NATIONAL NEWS: More people waiting more than 18 weeks to start NHS treatment, figures show

The number of people waiting longer than 18 weeks to start NHS treatment is at its highest level for almost a decade, figures show.

New figures have been released concerning NHS waiting times
New figures have been released concerning NHS waiting times

New data from NHS England reveals that waiting times for treatment are going up, with increasing numbers of people also waiting a year or more.

Earlier this year, NHS England's chief executive, Simon Stevens, acknowledged that p atients will face longer delays for non-urgent operations as the health service focuses on other areas.

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The latest NHS England data shows that 409,342 people had waited longer than 18 weeks in August 2017.

This is the highest figure for a single month since almost a decade ago - when 470,983 waited this long in September 2008.

Furthermore, the number of people waiting more than a year for treatment reached 1,729 in August 2017 - the highest number since August 2012 when it was 2,054.

At the end of August this year, there were over 3.8m people in total on the waiting list for treatment - a rise of 3.6% compared to a year earlier.

The percentage of patients treated in under 18 weeks - once a flagship NHS target - is also now at its lowest since March 2011.

In August this year, 89.4% of patients were treated within 18 weeks against a goal of 92%.

The figure has not been this low since March 2011, when it was also 89.4%.

The last time it was lower was in February 2011, when 88.7% of patients started treatment within 18 weeks of referral by their GP.

The new data on A&E performance showed that, in September this year, 89.7% of patients were seen within four hours compared with 90.6% in the same month a year ago.

Cancer treatment times also slipped, with 82.6% of patients starting treatment within 62 days of referral by their doctor for suspected cancer, against a target of 85%.

Half of NHS hospital trusts in England (49%) missed this target.

But there was a slight improvement on patients stuck in hospital despite being medically fit to leave.

In August, patients spent a total of 180,065 extra days in hospital beds waiting to be discharged, compared to 187,851 in the same month the year before.

Ruth Thorlby, assistant director of policy at the Health Foundation, said: " Planning for winter in the NHS has been underway since the summer, but these statistics do not bode well for either patients or staff.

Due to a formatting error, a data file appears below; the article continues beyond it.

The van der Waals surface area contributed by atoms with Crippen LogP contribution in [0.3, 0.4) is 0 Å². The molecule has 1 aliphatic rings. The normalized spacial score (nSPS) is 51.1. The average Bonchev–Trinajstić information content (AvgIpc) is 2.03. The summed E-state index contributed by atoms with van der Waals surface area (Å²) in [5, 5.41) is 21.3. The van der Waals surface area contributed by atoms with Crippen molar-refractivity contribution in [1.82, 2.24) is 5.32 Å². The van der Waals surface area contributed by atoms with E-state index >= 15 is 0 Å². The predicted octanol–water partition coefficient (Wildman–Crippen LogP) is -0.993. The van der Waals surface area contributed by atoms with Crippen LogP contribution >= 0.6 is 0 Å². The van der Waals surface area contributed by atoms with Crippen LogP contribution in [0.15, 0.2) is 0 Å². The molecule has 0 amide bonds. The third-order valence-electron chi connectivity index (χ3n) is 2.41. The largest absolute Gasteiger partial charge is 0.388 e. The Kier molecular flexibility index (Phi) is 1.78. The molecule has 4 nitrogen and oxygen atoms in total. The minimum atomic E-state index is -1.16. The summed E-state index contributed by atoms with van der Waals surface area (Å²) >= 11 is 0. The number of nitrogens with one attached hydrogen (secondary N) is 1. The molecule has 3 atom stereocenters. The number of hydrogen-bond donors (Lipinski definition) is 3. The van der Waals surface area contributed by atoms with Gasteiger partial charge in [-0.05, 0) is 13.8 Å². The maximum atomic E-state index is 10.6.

"Hospitals had been set a target to treat or discharge 90% of patients going to A&E within four hours by the end of September, but this has been missed.

"While some progress has been made on reducing the delays in helping people leave hospital safely, it is also well behind the Government's ambitions."

An NHS England spokesman said: "While it's good to see that A&E 4-hour performance year to date has stabilised at 90.2% - ending the annual declines seen in recent years - the whole of the NHS is mobilising for what could be a tough winter.

"Important new action on flu, on delayed hospital discharges, and on more A&E consultants is all being announced today."

Dr Chaand Nagpaul, chairman of the British Medical Association (BMA), said: "These figures point to an NHS under continued pressure.

"Staff across the NHS are gearing up again for the busy winter period and will remember the stress of enduring the worst winter on record last year, with patients facing unacceptable delays for care.

"We don't want to see a repeat of that, this year, which is why it's vital the entire health system is supported and working well - from our GP surgeries, to hospital wards, to social care.

"To achieve this, and ensure the NHS is able to cope with the inevitable spike in demand during the winter period, the Government needs to urgently put in place measures to address the funding, capacity and recruitment issues facing the system as a whole.

"Failure to do so will leave the NHS sleepwalking into another, entirely predictable, winter crisis, with patients and the quality of patient care suffering as a result."